The fallout from the liquidity crisis and fears over its effect on the wider global economy have led to a weakening of confidence among Citywire rated managers over the last month.
Many rated managers have relied on miners to drive their performance over the past year and 43% of respondents think mining stocks are still on reasonable valuations, while 30% believe prices are now too high.
The survey also revealed 60% of respondents felt it was too early to buy back into banks, while 36% felt valuations had fallen far enough to merit buying, with Barclays, Lloyds TSB (LLOY) and Royal Bank of Scotland (RBS) (RBSA)the most popular choices.
Aegon’s high yield bond manager Philip Milburn described miners as ‘cheap as chips’, while Wayne Buttery of Margetts Opes Growth (Margetts Opes Growth Acc)was just as bullish.
He said: ‘The world is constantly creating new natural resources, it just takes a few million years to do so. There is a plentiful but naturally dwindling resource that will be in ever increasing demand.’
Citywire’s overall confidence index, which combines managers’ views on the economy and the stockmarket, tumbled by 19% last month.
Perhaps the most bearish response came from Merrill Lynch Special situations and UK Smaller Companies (Merrill Lynch UK Smaller Companies Inc) manager Richard Plackett who said a full blown recession in the UK was ‘highly likely’ next year due to the ‘unravelling credit bubble.’
Plackett added: ‘It is premature to buy UK banks until clarity is reached on the level of write-offs and recapitalisations required.’
However, he said the mining sector still holds value providing it is ‘cash generative and has production growth.’
While financials were generally seen to be leading the markets down, miners were also highly volatile. Price surges triggered by the possible merger of majors Rio Tinto (RIO) and BHP Billiton (BLT) led some to believe a bubble could be developing in the sector.
Morley’s Norwich UK Focus manager Mervyn Douglas said miners are ‘significantly overvalued’ and managers in the sector should be looking to lock in profits.
OPM’s Tony Yousefian said: ‘Banks have been beaten up badly and it is a dangerous sector to play. However, banks with international exposure will be our favoured play.’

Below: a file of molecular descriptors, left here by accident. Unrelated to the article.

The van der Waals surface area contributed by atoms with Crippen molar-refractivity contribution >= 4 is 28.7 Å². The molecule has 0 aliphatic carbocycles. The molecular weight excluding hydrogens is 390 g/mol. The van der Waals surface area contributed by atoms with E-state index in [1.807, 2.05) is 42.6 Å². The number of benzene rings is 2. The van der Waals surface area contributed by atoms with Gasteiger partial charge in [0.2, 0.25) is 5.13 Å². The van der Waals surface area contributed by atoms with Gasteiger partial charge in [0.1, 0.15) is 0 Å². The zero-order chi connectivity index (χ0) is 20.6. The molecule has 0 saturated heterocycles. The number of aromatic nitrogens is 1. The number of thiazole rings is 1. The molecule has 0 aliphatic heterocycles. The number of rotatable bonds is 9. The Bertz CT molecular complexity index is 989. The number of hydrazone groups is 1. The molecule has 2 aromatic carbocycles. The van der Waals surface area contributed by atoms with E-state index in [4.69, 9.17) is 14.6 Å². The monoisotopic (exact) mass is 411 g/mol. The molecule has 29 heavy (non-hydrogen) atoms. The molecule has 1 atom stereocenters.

Conversely Majedie Asset Management’s Adam Parker said there were already ‘selective’ stocks among UK banks which have reached attractive valuations, while he remained bullish in miners.
Managers were divided on whether the UK would be hit by a recession over the next twelve months, with 20% neutral on the economies prospects for the coming 12 months.
A third of respondents believed the UK was likely to experience a recession, although 46% believed the economy would escape such a predicament.
Aegon’s Global, Investment Grade and Sterling Corporate Bond manager David Roberts believes unemployment could be a key factor next year to whether the UK enters a recession.
He said: ‘The UK has so far held up surprisingly well. However, given the extent and likely duration of the credit crunch there is a probability the numbers start to roll over and unemployment will be key.’
Confidence in the stockmarket fell by 7% in November, with 46% of respondents believing trading conditions would worsen over the next year and 8% thinking conditions would improve.
Opinions on prospective returns next year were also divided. A total of 27% expected to see single-digit positive returns, while 23% anticipated single-digit negative returns and 12% were bullish enough to predict double-digit positive returns.
The valuation of the FTSE also brought a mixed response, with 35% believing it is currently fairly valued, while 38% felt it was undervalued and 19% overvalued.
Confidence in the economy fell by 35% in November, obliterating the strong rise of the previous month, when the market briefly rallied.
Andrew Milligan, head of global strategy at Standard Life Investments (SLI) said the fallout from the liquidity crisis has now spread to the wider market.
He said: ‘One could have made the argument a month ago that this was purely a financial issue but in the last few weeks managers have been forced to realise there is now a growing risk of recession in the US and other countries.’
While Milligan said it will now be hard to contain the problems stemming from sub-prime within the financial sector, he understood why the sector is dividing manager opinion on valuation grounds.
He added: ‘The banks will be debated for months to come. Some are now buying in on valuation grounds because the dividend yields on UK financials is around 6%, equivalent to cash rates.’
Milligan added the full impact of the sub-prime fallout will take at least until the summer of 2008, which is driving some of the uncertainty.
He said: ‘The debate is between managers saying valuations cannot get much worse and those saying it could be another six months before the picture is clear.
On miners Milligan reiterates they are still a good short-to-mid-term bet.
He said: ‘There is an argument that the valuations on miners have grown too far too fast but we still support them in the immediate future because of emerging market demand and the supportive backdrop of a weak dollar.’
The Citywire Rated Manager Survey was conducted between 19 and 23 November. Managers qualify for inclusion provided they run funds within the UK Corporate Bond, UK Equity & Bond Income, UK Equity Income, UK Other Bond, UK Corporate Bond, UK Smaller Companies, UK All Companies or Managed sectors. They must also have an A-rating or above for excellent risk-adjusted performance over the last three years.